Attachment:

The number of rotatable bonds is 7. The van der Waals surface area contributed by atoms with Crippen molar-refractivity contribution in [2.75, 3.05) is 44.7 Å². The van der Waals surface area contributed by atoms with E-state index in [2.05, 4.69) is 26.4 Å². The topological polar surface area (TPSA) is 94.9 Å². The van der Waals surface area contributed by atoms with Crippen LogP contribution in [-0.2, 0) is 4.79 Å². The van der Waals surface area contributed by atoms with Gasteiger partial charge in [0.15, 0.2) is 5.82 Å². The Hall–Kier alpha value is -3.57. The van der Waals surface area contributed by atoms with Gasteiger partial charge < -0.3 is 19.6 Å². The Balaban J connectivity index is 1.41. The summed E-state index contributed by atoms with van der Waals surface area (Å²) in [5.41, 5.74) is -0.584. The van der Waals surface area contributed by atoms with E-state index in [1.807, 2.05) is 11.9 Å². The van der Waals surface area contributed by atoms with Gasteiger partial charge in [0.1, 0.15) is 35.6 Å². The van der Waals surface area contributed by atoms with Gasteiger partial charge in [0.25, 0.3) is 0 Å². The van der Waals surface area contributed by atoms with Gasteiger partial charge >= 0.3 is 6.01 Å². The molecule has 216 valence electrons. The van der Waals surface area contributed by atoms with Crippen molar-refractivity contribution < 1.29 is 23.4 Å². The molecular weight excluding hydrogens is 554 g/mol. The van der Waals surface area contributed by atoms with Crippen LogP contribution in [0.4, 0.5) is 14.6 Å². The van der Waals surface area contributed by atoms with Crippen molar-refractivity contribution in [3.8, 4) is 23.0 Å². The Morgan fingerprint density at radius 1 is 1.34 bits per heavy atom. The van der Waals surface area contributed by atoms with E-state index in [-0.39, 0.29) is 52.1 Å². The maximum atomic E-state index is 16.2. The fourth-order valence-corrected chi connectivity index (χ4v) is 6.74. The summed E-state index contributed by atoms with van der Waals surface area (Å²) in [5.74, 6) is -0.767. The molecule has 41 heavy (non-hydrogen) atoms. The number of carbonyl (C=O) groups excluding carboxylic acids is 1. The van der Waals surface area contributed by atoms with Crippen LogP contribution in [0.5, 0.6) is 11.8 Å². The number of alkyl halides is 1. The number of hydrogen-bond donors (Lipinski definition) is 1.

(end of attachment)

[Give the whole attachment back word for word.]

The number of rotatable bonds is 7. The van der Waals surface area contributed by atoms with Crippen molar-refractivity contribution in [2.75, 3.05) is 44.7 Å². The van der Waals surface area contributed by atoms with E-state index in [2.05, 4.69) is 26.4 Å². The topological polar surface area (TPSA) is 94.9 Å². The van der Waals surface area contributed by atoms with Crippen LogP contribution in [-0.2, 0) is 4.79 Å². The van der Waals surface area contributed by atoms with Gasteiger partial charge in [0.15, 0.2) is 5.82 Å². The Hall–Kier alpha value is -3.57. The van der Waals surface area contributed by atoms with Gasteiger partial charge < -0.3 is 19.6 Å². The Balaban J connectivity index is 1.41. The summed E-state index contributed by atoms with van der Waals surface area (Å²) in [5.41, 5.74) is -0.584. The van der Waals surface area contributed by atoms with E-state index in [1.807, 2.05) is 11.9 Å². The van der Waals surface area contributed by atoms with Gasteiger partial charge in [0.1, 0.15) is 35.6 Å². The van der Waals surface area contributed by atoms with Gasteiger partial charge in [0.25, 0.3) is 0 Å². The van der Waals surface area contributed by atoms with Gasteiger partial charge >= 0.3 is 6.01 Å². The molecule has 216 valence electrons. The van der Waals surface area contributed by atoms with Crippen molar-refractivity contribution < 1.29 is 23.4 Å². The molecular weight excluding hydrogens is 554 g/mol. The van der Waals surface area contributed by atoms with Crippen LogP contribution in [0.4, 0.5) is 14.6 Å². The van der Waals surface area contributed by atoms with Crippen molar-refractivity contribution in [3.8, 4) is 23.0 Å². The Morgan fingerprint density at radius 1 is 1.34 bits per heavy atom. The van der Waals surface area contributed by atoms with E-state index in [-0.39, 0.29) is 52.1 Å². The maximum atomic E-state index is 16.2. The fourth-order valence-corrected chi connectivity index (χ4v) is 6.74. The summed E-state index contributed by atoms with van der Waals surface area (Å²) in [5.74, 6) is -0.767. The molecule has 41 heavy (non-hydrogen) atoms. The number of carbonyl (C=O) groups excluding carboxylic acids is 1. The van der Waals surface area contributed by atoms with Crippen LogP contribution in [0.5, 0.6) is 11.8 Å². The number of alkyl halides is 1. The number of hydrogen-bond donors (Lipinski definition) is 1.